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My Path to Google

The (digital) road from competitive programming to Google SRE

Article's hero Yosri sitting at his desk at home while wearing a Code Jam shirt. On the desk are a monitor, a laptop, a phone, a Rubix cube and a Noogler hat.media

Welcome to the latest edition of “My Path to Google,” where we talk to Googlers, interns and alumni about how they got to Google, what their roles are like and even some tips on how to prepare for interviews.

Today’s post is all about Mohamed Yosri Ahmed, a Site Reliability Engineer at our Munich office. Yosri’s passion for coding competitions led him to Google -- and now he supports young programmers as a mentor in Google’s own series of coding competitions!

So first off, what is “competitive programming” and what are the competitions like?

In competitive programming, participants put their skills to the test as they work their way through a series of algorithmic puzzles. Competitions are timed, and oftentimes you’re working together with a group of teammates in order to solve difficult puzzles together. Competitive programming is really fun and challenges those who practice it to grow technically and personally.

 How did you first get involved with competitive programming?

 I was born and raised in Cairo, Egypt. I got my computer science bachelor’s degree from Ain Shams University, which is also when my journey with competitive programming (CP) began. Since then I’ve developed a passion for problem solving and finding solutions to complex challenges and riddles.

Yosri at the International Olympiad of Informatics 2019 in Baku, Azerbaijan. Yosri looks over an arena where participants in yellow and orange shirts sit at tables and work at laptops.

Yosri at the International Olympiad of Informatics 2019 in Baku, Azerbaijan.

What’s your role at Google?

 I am a Site Reliability Engineer at the Production Productivity Engineering team. We focus on helping Google rapidly launch reliable services through applying best practices. We get to engage with many teams working in many different areas; this is challenging yet super exciting.

I also help run the Google's Coding Competitions such as Code Jam and Kick Start.

What inspires you to log in every day?

At Google there are always new learning opportunities and the possibilities to grow are endless. Google really cares about its employees’ growth and happiness at work.

Also the impact of my team’s work and the products we build, that affects so many people's lives in many ways, makes me feel grateful and inspired to do more.

How did the recruitment process go for you?

After graduating from college, I got contacted by a Google recruiter following my performance in Code Jam that year. Relocation at that point was not easy for me so we had to stop the process. A couple of months later, I got contacted again by another Google recruiter to explore opportunities. By then, things were clear for me and we decided to move forward and start the interview process. I actually flew from the International Collegiate Programming Contest World Finals in Portugal to do my onsite interviews in France.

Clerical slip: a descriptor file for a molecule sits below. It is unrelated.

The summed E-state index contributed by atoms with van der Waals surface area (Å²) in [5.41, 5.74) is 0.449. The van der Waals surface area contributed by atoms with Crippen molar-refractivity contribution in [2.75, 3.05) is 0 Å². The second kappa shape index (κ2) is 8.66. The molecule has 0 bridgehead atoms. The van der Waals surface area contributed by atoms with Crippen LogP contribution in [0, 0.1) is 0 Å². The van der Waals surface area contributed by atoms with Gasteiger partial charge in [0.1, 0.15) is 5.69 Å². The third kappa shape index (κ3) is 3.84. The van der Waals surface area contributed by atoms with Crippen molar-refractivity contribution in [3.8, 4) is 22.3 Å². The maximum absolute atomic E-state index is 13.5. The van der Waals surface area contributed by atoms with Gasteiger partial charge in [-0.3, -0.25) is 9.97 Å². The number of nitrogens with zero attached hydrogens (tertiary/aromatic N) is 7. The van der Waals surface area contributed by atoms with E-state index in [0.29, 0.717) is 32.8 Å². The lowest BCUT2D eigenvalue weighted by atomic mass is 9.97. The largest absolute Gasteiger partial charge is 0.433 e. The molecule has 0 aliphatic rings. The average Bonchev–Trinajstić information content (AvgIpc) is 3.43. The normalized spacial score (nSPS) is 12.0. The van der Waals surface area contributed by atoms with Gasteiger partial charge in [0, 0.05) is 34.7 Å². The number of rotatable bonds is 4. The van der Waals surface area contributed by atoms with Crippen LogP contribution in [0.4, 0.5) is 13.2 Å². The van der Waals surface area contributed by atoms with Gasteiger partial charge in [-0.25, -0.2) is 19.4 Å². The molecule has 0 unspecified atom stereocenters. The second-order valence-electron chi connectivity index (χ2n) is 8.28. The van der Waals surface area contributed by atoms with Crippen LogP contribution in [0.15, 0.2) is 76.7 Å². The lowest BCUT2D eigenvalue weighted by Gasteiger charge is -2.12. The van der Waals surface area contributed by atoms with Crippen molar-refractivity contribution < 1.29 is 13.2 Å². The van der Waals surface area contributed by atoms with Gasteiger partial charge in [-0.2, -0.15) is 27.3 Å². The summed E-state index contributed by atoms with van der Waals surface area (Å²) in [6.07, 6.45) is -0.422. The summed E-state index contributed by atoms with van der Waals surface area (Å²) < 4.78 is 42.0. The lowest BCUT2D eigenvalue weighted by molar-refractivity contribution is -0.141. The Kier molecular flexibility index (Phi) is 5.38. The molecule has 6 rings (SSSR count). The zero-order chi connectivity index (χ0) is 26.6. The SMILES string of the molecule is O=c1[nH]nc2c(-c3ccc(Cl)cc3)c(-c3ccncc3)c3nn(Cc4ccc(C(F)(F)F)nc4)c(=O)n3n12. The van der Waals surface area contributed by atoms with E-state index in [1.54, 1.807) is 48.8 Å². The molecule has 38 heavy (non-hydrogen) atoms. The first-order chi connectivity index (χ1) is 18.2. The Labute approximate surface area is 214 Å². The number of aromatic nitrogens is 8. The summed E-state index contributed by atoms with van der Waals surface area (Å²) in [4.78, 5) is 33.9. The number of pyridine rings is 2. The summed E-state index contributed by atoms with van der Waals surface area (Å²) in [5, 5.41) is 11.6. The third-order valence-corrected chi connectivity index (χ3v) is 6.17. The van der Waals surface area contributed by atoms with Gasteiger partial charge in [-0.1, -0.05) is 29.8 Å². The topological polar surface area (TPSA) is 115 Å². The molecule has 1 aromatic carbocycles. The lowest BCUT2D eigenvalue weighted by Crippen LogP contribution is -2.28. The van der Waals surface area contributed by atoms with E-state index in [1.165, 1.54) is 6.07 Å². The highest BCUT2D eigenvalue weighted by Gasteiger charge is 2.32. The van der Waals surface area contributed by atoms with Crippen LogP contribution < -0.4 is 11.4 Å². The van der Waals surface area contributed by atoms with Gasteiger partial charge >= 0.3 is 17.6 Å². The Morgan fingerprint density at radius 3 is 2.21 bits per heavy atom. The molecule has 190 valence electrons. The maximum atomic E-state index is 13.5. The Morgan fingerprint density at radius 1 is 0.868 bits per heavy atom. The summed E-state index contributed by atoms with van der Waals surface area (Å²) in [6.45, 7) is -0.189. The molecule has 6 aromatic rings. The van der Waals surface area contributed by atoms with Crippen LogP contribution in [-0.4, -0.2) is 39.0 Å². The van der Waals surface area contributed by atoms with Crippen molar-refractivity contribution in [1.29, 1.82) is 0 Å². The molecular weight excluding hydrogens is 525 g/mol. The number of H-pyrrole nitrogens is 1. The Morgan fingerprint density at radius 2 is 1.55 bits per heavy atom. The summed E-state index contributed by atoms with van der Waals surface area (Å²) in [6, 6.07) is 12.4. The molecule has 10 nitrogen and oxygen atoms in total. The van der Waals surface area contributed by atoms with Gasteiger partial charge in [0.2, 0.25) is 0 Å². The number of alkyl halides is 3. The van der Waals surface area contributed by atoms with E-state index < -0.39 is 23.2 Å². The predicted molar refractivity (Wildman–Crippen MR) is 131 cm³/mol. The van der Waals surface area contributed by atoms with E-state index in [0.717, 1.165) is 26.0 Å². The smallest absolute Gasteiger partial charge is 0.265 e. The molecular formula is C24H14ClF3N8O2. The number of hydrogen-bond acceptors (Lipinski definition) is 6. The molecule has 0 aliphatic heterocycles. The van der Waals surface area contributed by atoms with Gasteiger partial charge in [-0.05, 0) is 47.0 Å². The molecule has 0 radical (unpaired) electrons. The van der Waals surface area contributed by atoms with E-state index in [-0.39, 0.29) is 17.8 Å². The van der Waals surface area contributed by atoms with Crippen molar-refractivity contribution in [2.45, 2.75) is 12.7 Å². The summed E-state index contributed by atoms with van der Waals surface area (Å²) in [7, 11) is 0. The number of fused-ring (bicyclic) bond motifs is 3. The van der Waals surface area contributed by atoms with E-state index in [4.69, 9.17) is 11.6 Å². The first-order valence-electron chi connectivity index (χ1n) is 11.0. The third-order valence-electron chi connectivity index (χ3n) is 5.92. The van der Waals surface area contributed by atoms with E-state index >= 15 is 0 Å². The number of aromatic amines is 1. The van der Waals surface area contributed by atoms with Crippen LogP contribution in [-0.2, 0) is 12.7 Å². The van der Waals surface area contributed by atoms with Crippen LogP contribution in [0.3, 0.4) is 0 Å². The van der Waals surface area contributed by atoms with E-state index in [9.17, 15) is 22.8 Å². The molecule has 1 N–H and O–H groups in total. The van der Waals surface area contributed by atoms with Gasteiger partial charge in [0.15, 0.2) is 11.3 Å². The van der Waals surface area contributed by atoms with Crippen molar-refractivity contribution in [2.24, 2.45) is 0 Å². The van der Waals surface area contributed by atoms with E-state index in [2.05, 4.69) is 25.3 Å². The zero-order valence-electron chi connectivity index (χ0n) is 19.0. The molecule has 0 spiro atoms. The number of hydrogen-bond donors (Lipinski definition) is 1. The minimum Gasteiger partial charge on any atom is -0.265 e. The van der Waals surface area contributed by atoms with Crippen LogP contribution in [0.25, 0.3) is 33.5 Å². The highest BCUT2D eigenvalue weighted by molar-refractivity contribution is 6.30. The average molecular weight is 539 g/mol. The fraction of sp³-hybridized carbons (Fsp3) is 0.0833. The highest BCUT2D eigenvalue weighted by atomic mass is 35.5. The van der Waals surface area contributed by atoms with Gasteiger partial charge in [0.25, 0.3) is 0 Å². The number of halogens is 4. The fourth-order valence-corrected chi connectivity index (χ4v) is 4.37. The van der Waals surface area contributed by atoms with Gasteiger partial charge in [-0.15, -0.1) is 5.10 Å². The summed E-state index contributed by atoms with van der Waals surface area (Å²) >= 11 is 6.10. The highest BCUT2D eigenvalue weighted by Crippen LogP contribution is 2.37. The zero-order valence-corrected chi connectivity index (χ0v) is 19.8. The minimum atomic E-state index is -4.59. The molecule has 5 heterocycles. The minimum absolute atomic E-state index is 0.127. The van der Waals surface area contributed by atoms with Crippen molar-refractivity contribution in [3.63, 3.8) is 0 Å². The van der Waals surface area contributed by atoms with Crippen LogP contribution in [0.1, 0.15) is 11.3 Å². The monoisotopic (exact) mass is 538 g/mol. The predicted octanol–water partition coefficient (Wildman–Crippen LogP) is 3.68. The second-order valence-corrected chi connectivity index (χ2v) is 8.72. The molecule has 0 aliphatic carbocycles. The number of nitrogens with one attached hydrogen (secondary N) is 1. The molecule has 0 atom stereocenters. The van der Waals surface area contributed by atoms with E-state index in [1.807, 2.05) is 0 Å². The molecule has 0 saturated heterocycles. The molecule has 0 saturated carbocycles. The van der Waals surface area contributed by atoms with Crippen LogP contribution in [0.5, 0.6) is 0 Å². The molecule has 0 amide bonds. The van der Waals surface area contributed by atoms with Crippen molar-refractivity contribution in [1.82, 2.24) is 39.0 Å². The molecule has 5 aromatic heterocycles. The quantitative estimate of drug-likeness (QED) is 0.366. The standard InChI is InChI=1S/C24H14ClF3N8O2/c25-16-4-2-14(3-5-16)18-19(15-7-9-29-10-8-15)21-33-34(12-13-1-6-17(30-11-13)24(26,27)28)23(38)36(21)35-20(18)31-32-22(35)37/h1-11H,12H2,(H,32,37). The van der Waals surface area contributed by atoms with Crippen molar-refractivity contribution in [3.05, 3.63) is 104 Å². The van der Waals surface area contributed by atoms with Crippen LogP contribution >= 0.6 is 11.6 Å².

How did you join the Site Reliability Engineering team at Google?

After passing the interviews, I proceeded to the next step: software engineer team matching. My recruiter also asked me about my interest in Site Reliability Engineering (SRE) which I didn’t know much about at the time. A Googler SRE friend suggested I check out one of the free online books Google SREs wrote to share their best practices.

Yosri and three other new Googlers stand in front of a Google sign.

Yosri and three other new Googlers at Noogler Orientation in Zürich.

How did coding competitions prepare you for SRE at Google?

Competitive programming can help participants develop lots of skills that are useful for SRE, like dealing with ambiguity and being able to troubleshoot abstract ideas without necessarily being the expert. 

CP trains us to focus on targets and how to achieve them. The short time limits teaches us to appreciate every moment and to efficiently utilize the resources we have.

Another aspect of similarity is troubleshooting and testing at scale. Both are key skills and responsibilities for SRE in order to be confident about a system and to know why it may or may not work. With tight time constraints to solve different problems and penalties on wrong attempts, CPers develop their testing and troubleshooting skills.

Both CP communities and SRE thrive on communication and collaboration. SREs have huge diversity in their responsibilities and how they approach them. Cross team collaboration during incidents for a common mitigation goal is similar to a CP style where 3 teammates are trying to solve the same problem on a single PC. In this style, coordination of efforts is essential. 

In CP, team members may have different strengths in different algorithmic and data structures topics and they join their skills to solve more complex problems. Along the way, we learn to make use of our different skill sets in order to succeed together. 

Any other tips you’d like to share with aspiring Googlers?

The path to success is not unique. These paths may cross but they may never be the same for everyone. We should identify our skills and put them into practice to sharpen them. We should always keep on learning and aiming for a better future. 

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